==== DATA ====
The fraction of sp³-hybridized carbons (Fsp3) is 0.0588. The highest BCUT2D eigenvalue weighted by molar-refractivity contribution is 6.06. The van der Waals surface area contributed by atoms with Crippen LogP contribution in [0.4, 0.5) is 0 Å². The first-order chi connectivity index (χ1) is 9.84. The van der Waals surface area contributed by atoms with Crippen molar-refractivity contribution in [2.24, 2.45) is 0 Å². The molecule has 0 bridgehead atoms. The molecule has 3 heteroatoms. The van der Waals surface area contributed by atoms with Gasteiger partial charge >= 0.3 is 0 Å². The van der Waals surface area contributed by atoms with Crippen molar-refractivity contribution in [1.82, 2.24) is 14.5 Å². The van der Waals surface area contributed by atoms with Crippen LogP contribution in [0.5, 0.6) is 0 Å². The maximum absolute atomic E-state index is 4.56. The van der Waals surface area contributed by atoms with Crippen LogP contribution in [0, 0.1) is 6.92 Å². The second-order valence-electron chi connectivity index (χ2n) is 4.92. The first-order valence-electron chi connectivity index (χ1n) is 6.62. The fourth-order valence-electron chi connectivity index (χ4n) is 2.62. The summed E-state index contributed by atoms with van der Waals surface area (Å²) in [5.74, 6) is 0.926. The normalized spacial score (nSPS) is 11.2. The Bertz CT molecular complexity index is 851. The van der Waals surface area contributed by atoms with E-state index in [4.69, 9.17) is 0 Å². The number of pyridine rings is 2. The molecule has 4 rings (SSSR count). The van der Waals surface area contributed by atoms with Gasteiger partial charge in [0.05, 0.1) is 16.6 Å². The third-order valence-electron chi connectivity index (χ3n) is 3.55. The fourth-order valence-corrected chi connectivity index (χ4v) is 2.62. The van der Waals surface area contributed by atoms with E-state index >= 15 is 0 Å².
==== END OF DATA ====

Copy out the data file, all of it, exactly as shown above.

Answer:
The fraction of sp³-hybridized carbons (Fsp3) is 0.0588. The highest BCUT2D eigenvalue weighted by molar-refractivity contribution is 6.06. The van der Waals surface area contributed by atoms with Crippen LogP contribution in [0.4, 0.5) is 0 Å². The first-order chi connectivity index (χ1) is 9.84. The van der Waals surface area contributed by atoms with Crippen molar-refractivity contribution in [2.24, 2.45) is 0 Å². The molecule has 0 bridgehead atoms. The molecule has 3 heteroatoms. The van der Waals surface area contributed by atoms with Gasteiger partial charge >= 0.3 is 0 Å². The van der Waals surface area contributed by atoms with Crippen molar-refractivity contribution in [1.82, 2.24) is 14.5 Å². The van der Waals surface area contributed by atoms with Crippen LogP contribution in [0.5, 0.6) is 0 Å². The maximum absolute atomic E-state index is 4.56. The van der Waals surface area contributed by atoms with Crippen LogP contribution in [0, 0.1) is 6.92 Å². The second-order valence-electron chi connectivity index (χ2n) is 4.92. The first-order valence-electron chi connectivity index (χ1n) is 6.62. The fourth-order valence-electron chi connectivity index (χ4n) is 2.62. The summed E-state index contributed by atoms with van der Waals surface area (Å²) in [5.74, 6) is 0.926. The normalized spacial score (nSPS) is 11.2. The Bertz CT molecular complexity index is 851. The van der Waals surface area contributed by atoms with E-state index in [4.69, 9.17) is 0 Å². The number of pyridine rings is 2. The molecule has 4 rings (SSSR count). The van der Waals surface area contributed by atoms with Gasteiger partial charge in [0.05, 0.1) is 16.6 Å². The third-order valence-electron chi connectivity index (χ3n) is 3.55. The fourth-order valence-corrected chi connectivity index (χ4v) is 2.62. The van der Waals surface area contributed by atoms with E-state index >= 15 is 0 Å².